Three ambassadors to Norway, from Iran, Iraq and Afghanistan, got together in Oslo this week to share an old spring tradition with local guests. Their message of hope at the Nowruz Festival they jointly hosted was received by, among others, a former Norwegian prime minister who now heads a center for peace for and human rights.
“I know you are a peace-loving people,” the former prime minister, Kjell Magne Bondevik, told the gathering at the Red Cross Conference Center in Oslo on Monday, referring to years of war and conflict in all three countries. “You can be proud of your cultural heritage.”
His remarks came after Afghan Ambassador Manizha Bakhtari, Iranian Ambassador Majid Nili Ahmadabadi and Iraqi Ambassador Sundus Omar Albayraqdar welcomed guests to an afternoon of music, handicrafts, food and information about the history of Nowruz (which literally translates to “new day”). It’s celebrated by an estimated 300 million people around the world, and among the roughly 80,000 people living in Norway who come from Iran, Iraq and Afghanistan.
Bondevik, who travels extensively in trouble areas, noted how cultural and political differences are often misused to stir up new, violent conflicts. Bakhtari, who has been Afghanistan’s ambassador to the Nordic countries since 2009, stressed her own memories of celebrating Nowruz and always hoping for the “new day, new year and new life” it symbolizes.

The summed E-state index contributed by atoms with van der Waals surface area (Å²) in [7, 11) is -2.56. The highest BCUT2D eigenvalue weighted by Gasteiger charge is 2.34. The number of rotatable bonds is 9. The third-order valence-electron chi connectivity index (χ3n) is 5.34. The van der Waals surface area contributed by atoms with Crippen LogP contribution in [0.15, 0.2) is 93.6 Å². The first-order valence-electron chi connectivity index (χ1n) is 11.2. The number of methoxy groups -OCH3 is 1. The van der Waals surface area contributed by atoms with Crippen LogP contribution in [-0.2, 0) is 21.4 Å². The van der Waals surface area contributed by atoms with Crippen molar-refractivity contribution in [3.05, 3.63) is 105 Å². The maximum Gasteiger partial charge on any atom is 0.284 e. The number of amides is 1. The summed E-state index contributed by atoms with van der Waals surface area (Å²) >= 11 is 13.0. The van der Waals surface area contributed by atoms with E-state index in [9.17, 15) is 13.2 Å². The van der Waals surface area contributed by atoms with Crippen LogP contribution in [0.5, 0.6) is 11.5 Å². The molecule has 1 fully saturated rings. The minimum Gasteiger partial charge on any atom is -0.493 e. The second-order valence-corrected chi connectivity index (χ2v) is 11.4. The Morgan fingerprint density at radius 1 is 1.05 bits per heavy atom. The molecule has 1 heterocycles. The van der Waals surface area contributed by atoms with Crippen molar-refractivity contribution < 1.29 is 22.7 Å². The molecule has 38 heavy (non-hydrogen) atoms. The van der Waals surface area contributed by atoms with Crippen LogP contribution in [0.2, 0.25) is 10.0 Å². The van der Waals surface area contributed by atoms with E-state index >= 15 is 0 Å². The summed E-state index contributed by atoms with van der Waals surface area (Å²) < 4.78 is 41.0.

The event was also attended by several other ambassadors to Norway, from Venezuela, Romania, Brazil and the Philippines among others. The head of the Norwegian Red Cross, Åsne Havnelid, used the occasion to promote the Red Cross’ efforts not least in the troubled areas of the Middle East, where humanitarian aid is carried out through the affiliated Red Crescent. “They’re just different symbols,” Havnelid said, as she also made an appeal on behalf of Syrian refugees who lack food, shelter and medicine and likely are unable to celebrate Nowruz themselves.